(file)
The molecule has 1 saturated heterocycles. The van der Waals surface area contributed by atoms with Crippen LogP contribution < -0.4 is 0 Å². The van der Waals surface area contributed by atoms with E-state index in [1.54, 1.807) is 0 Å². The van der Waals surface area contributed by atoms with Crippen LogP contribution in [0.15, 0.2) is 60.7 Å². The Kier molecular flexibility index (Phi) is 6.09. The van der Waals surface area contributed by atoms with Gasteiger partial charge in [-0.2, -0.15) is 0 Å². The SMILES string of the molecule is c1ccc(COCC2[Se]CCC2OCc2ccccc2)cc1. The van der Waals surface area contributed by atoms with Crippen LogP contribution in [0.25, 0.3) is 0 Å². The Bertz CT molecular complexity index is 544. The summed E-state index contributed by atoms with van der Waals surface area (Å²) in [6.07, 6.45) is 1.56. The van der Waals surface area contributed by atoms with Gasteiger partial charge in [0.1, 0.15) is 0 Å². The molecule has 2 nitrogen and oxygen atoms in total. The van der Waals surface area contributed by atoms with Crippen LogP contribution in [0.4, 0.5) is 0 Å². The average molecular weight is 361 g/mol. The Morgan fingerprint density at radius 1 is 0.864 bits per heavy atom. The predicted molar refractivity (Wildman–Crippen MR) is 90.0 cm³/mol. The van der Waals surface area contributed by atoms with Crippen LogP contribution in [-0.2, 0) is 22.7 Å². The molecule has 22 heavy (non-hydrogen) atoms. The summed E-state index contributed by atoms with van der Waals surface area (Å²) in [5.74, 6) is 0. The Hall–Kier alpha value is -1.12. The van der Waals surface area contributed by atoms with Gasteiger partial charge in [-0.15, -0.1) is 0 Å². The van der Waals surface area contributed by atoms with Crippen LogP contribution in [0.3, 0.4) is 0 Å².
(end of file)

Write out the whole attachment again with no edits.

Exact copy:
The molecule has 1 saturated heterocycles. The van der Waals surface area contributed by atoms with Crippen LogP contribution < -0.4 is 0 Å². The van der Waals surface area contributed by atoms with E-state index in [1.54, 1.807) is 0 Å². The van der Waals surface area contributed by atoms with Crippen LogP contribution in [0.15, 0.2) is 60.7 Å². The Kier molecular flexibility index (Phi) is 6.09. The van der Waals surface area contributed by atoms with Gasteiger partial charge in [-0.2, -0.15) is 0 Å². The SMILES string of the molecule is c1ccc(COCC2[Se]CCC2OCc2ccccc2)cc1. The van der Waals surface area contributed by atoms with Crippen LogP contribution in [0.25, 0.3) is 0 Å². The Bertz CT molecular complexity index is 544. The summed E-state index contributed by atoms with van der Waals surface area (Å²) in [6.07, 6.45) is 1.56. The van der Waals surface area contributed by atoms with Gasteiger partial charge in [0.1, 0.15) is 0 Å². The molecule has 2 nitrogen and oxygen atoms in total. The van der Waals surface area contributed by atoms with Crippen LogP contribution in [0.4, 0.5) is 0 Å². The average molecular weight is 361 g/mol. The Morgan fingerprint density at radius 1 is 0.864 bits per heavy atom. The predicted molar refractivity (Wildman–Crippen MR) is 90.0 cm³/mol. The van der Waals surface area contributed by atoms with Crippen LogP contribution in [-0.2, 0) is 22.7 Å². The molecule has 22 heavy (non-hydrogen) atoms. The summed E-state index contributed by atoms with van der Waals surface area (Å²) in [5.74, 6) is 0. The Hall–Kier alpha value is -1.12. The van der Waals surface area contributed by atoms with Gasteiger partial charge in [-0.15, -0.1) is 0 Å². The van der Waals surface area contributed by atoms with Crippen LogP contribution in [0.3, 0.4) is 0 Å².